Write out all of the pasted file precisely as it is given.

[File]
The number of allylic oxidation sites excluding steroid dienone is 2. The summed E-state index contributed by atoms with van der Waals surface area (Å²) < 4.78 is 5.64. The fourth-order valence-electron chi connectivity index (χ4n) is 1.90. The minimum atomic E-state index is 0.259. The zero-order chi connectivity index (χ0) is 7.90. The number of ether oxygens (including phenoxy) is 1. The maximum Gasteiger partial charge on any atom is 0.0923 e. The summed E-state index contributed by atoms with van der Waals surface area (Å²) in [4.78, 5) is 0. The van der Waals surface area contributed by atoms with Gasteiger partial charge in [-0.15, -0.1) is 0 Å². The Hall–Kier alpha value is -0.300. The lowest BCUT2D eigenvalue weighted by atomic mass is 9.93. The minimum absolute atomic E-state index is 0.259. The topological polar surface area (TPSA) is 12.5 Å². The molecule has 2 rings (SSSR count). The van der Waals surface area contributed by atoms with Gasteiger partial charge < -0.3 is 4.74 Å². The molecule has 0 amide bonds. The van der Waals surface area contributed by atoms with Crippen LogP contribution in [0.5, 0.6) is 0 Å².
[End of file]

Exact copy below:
The number of allylic oxidation sites excluding steroid dienone is 2. The summed E-state index contributed by atoms with van der Waals surface area (Å²) < 4.78 is 5.64. The fourth-order valence-electron chi connectivity index (χ4n) is 1.90. The minimum atomic E-state index is 0.259. The zero-order chi connectivity index (χ0) is 7.90. The number of ether oxygens (including phenoxy) is 1. The maximum Gasteiger partial charge on any atom is 0.0923 e. The summed E-state index contributed by atoms with van der Waals surface area (Å²) in [4.78, 5) is 0. The van der Waals surface area contributed by atoms with Gasteiger partial charge in [-0.15, -0.1) is 0 Å². The Hall–Kier alpha value is -0.300. The lowest BCUT2D eigenvalue weighted by atomic mass is 9.93. The minimum absolute atomic E-state index is 0.259. The topological polar surface area (TPSA) is 12.5 Å². The molecule has 2 rings (SSSR count). The van der Waals surface area contributed by atoms with Gasteiger partial charge < -0.3 is 4.74 Å². The molecule has 0 amide bonds. The van der Waals surface area contributed by atoms with Crippen LogP contribution in [0.5, 0.6) is 0 Å².